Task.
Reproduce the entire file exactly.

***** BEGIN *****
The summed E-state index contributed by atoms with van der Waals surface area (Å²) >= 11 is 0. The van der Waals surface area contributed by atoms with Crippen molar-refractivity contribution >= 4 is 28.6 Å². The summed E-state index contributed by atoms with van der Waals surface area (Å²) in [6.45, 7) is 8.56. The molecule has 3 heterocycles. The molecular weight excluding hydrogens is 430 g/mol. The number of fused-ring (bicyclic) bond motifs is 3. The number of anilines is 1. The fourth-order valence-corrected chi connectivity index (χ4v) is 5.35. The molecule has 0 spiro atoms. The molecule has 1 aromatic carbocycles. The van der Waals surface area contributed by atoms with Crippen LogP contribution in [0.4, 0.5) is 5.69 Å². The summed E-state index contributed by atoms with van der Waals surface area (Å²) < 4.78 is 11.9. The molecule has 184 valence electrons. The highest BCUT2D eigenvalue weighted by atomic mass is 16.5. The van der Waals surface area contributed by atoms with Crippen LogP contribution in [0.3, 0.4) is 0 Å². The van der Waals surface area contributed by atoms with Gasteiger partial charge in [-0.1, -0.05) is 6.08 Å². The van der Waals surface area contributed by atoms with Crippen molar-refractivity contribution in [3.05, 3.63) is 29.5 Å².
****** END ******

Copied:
The summed E-state index contributed by atoms with van der Waals surface area (Å²) >= 11 is 0. The van der Waals surface area contributed by atoms with Crippen molar-refractivity contribution >= 4 is 28.6 Å². The summed E-state index contributed by atoms with van der Waals surface area (Å²) in [6.45, 7) is 8.56. The molecule has 3 heterocycles. The molecular weight excluding hydrogens is 430 g/mol. The number of fused-ring (bicyclic) bond motifs is 3. The number of anilines is 1. The fourth-order valence-corrected chi connectivity index (χ4v) is 5.35. The molecule has 0 spiro atoms. The molecule has 1 aromatic carbocycles. The van der Waals surface area contributed by atoms with Crippen LogP contribution in [0.4, 0.5) is 5.69 Å². The summed E-state index contributed by atoms with van der Waals surface area (Å²) < 4.78 is 11.9. The molecule has 184 valence electrons. The highest BCUT2D eigenvalue weighted by atomic mass is 16.5. The van der Waals surface area contributed by atoms with Crippen LogP contribution in [0.3, 0.4) is 0 Å². The van der Waals surface area contributed by atoms with Gasteiger partial charge in [-0.1, -0.05) is 6.08 Å². The van der Waals surface area contributed by atoms with Crippen molar-refractivity contribution in [3.05, 3.63) is 29.5 Å².